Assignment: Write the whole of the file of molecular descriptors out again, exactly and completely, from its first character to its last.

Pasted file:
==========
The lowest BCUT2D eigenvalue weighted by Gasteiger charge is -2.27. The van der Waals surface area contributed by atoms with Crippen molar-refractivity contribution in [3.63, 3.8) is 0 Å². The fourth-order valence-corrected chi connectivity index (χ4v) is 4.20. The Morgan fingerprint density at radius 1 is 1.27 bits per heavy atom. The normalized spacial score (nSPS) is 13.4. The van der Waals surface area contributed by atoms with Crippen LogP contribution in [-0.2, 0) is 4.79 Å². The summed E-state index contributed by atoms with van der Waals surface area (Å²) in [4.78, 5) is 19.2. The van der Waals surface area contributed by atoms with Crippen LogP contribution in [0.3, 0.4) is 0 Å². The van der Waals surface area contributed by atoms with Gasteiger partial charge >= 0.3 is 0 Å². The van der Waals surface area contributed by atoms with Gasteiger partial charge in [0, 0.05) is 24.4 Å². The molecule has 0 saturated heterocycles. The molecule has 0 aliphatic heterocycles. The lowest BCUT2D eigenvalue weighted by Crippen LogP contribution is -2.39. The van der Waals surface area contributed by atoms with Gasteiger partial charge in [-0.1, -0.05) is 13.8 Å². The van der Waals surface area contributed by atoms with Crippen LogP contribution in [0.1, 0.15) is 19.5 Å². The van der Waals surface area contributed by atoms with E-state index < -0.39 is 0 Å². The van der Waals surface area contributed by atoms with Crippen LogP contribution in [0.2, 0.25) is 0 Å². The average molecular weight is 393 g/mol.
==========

The lowest BCUT2D eigenvalue weighted by Gasteiger charge is -2.27. The van der Waals surface area contributed by atoms with Crippen molar-refractivity contribution in [3.63, 3.8) is 0 Å². The fourth-order valence-corrected chi connectivity index (χ4v) is 4.20. The Morgan fingerprint density at radius 1 is 1.27 bits per heavy atom. The normalized spacial score (nSPS) is 13.4. The van der Waals surface area contributed by atoms with Crippen LogP contribution in [-0.2, 0) is 4.79 Å². The summed E-state index contributed by atoms with van der Waals surface area (Å²) in [4.78, 5) is 19.2. The van der Waals surface area contributed by atoms with Crippen LogP contribution in [0.3, 0.4) is 0 Å². The van der Waals surface area contributed by atoms with Gasteiger partial charge >= 0.3 is 0 Å². The van der Waals surface area contributed by atoms with Gasteiger partial charge in [0, 0.05) is 24.4 Å². The molecule has 0 saturated heterocycles. The molecule has 0 aliphatic heterocycles. The lowest BCUT2D eigenvalue weighted by Crippen LogP contribution is -2.39. The van der Waals surface area contributed by atoms with Gasteiger partial charge in [-0.1, -0.05) is 13.8 Å². The van der Waals surface area contributed by atoms with Crippen LogP contribution in [0.1, 0.15) is 19.5 Å². The van der Waals surface area contributed by atoms with E-state index < -0.39 is 0 Å². The van der Waals surface area contributed by atoms with Crippen LogP contribution in [0.2, 0.25) is 0 Å². The average molecular weight is 393 g/mol.